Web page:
- The Washington Times - Sunday, November 17, 2002

BOSTON (AP) Pose a ballot question one way and voters approve it. Word it differently and they may change their minds. Ask it a third time, and they may just swing back to the "yes" column.
This is the history of Clean Elections voting in Massachusetts, where residents are of two minds maybe three when it comes to publicly financing political campaigns.
Last week, four years after Massachusetts voters overwhelmingly approved the Clean Elections law, an even greater number (75 percent) said they do not support the use of taxpayer money to fund campaigns.
But in another twist, voters in 10 state House districts simultaneously approved a question instructing their representatives to fully fund and implement the Clean Elections law.
"I wouldn't take a clear message away from this if I was a legislator," said Jeffrey Berry, a Tufts University political science professor.
The legislature, however, may do just that. Hostile to the law since its passage, legislative leaders are already preparing a bill to repeal it based on the statewide Nov. 5 vote. The lawmakers themselves put the nonbinding measure on the ballot.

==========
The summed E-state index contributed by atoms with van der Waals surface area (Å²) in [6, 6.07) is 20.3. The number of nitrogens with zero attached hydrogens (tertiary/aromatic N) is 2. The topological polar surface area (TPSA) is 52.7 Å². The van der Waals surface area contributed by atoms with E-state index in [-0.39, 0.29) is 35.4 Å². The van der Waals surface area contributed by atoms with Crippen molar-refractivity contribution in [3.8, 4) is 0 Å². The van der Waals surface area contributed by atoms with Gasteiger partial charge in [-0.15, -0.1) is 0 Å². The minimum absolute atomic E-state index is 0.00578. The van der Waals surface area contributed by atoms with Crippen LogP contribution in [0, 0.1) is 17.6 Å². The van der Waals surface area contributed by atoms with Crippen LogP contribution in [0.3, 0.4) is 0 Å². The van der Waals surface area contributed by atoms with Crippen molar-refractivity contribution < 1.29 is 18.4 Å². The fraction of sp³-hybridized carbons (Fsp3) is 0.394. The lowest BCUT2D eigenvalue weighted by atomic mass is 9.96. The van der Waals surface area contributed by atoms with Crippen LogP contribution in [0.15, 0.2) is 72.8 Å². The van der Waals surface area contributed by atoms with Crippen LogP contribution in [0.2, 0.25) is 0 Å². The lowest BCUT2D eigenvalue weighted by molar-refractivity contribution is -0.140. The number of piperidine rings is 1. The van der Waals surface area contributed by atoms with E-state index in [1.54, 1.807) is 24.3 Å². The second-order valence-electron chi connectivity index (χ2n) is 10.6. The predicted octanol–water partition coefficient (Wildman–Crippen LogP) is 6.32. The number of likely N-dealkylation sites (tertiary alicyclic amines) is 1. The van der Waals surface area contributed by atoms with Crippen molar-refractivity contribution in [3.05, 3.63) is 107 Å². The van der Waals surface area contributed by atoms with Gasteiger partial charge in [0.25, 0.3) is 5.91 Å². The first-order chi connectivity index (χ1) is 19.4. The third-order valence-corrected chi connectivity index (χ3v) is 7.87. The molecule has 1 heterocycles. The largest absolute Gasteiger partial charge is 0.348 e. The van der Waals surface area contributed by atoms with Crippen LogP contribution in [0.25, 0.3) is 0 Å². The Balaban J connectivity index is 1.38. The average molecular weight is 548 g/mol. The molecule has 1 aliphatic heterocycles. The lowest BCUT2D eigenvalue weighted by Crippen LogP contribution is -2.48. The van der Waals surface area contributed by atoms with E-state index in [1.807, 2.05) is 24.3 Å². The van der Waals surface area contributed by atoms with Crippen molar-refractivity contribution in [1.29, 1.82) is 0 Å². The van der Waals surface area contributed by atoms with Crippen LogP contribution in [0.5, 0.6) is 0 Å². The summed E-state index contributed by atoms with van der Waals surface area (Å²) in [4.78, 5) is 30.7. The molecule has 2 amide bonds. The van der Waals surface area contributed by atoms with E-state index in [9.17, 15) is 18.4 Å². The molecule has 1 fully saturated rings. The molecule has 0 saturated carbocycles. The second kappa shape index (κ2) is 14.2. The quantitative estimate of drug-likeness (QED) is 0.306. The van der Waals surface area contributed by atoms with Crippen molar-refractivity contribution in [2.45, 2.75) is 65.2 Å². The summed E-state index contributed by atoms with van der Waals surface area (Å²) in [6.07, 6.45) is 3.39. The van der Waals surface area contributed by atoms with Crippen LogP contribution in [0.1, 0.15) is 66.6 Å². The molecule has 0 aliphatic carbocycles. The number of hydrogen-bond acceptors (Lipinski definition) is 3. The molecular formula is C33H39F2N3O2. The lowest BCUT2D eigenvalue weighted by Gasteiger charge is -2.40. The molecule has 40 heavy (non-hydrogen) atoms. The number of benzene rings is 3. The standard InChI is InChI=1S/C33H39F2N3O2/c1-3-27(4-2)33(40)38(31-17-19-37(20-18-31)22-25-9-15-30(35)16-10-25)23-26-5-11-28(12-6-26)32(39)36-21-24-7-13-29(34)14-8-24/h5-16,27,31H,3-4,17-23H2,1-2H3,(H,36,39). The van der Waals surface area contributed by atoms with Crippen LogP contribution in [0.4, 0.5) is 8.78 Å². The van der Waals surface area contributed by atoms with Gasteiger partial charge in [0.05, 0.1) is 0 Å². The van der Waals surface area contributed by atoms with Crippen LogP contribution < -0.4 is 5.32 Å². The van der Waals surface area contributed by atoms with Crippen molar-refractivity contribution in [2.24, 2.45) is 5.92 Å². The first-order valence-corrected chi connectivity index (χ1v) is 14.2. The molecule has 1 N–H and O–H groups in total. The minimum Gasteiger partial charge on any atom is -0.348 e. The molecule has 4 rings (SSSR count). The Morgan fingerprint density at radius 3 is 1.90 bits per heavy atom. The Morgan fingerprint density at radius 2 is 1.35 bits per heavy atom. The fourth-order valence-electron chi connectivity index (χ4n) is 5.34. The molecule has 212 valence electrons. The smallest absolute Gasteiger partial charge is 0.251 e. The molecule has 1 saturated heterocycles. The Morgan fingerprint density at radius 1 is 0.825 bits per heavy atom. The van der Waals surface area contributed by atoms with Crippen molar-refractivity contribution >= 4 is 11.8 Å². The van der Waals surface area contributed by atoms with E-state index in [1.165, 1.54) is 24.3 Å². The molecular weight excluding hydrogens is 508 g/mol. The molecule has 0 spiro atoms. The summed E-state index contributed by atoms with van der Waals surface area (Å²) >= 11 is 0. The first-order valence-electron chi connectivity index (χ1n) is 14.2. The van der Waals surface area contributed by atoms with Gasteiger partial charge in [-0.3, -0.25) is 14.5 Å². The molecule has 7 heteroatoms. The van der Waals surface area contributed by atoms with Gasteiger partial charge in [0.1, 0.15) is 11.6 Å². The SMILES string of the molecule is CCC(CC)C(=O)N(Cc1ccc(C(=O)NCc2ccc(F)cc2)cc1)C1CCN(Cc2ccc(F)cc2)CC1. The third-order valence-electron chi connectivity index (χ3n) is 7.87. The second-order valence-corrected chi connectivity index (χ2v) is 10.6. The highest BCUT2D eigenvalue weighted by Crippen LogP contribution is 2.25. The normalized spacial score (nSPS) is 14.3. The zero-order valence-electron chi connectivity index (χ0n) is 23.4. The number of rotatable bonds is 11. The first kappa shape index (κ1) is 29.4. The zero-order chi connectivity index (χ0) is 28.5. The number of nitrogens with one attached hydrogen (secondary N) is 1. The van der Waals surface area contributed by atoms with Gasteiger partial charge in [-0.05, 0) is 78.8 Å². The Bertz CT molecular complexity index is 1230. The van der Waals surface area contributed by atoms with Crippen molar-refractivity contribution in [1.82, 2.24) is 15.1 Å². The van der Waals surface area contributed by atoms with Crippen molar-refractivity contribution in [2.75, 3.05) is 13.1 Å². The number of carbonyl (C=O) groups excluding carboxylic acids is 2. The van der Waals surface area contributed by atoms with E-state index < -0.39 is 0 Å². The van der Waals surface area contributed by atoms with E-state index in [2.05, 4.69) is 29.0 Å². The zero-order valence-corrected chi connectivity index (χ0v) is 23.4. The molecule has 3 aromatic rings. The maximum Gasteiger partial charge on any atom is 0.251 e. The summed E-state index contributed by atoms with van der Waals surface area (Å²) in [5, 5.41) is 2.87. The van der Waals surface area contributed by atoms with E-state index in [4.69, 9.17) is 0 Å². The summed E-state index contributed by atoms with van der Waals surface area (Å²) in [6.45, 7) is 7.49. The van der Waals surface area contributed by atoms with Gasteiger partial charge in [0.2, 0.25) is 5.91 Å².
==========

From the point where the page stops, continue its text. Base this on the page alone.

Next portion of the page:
"The voters are pretty smart," said Democratic state Rep. Joseph Wagner, one of the law's biggest foes. "Tax dollars for political campaigns is tantamount to welfare for politicians."
Supporters of the law argue, however, that the legislature manipulated the wording of the ballot question by focusing on the cost but never mentioning the fund-raising and spending limits by which the Clean Election candidates must abide.
"The legislature never really liked this law because it would increase competition for legislative elections," said Massachusetts Common Cause Director Pam Wilmot. "This question was produced by political opponents to give them political cover to do what they've wanted to do for quite some time."
But more than just the wording of the question has changed since 1998, when the law was approved. State tax revenue has dropped $2.5 billion in the past year, forcing deep cuts in social services. And some lawmakers say the state can no longer afford public campaign financing, the cost of which has been put at $20 million to $100 million during an election year.
And since its passage, the Clean Elections law has had an almost farcical history. After the legislature refused to fund the law, advocates appealed to the state's highest court, which earlier this year ordered the auction of state vehicles and other property to pay for it.


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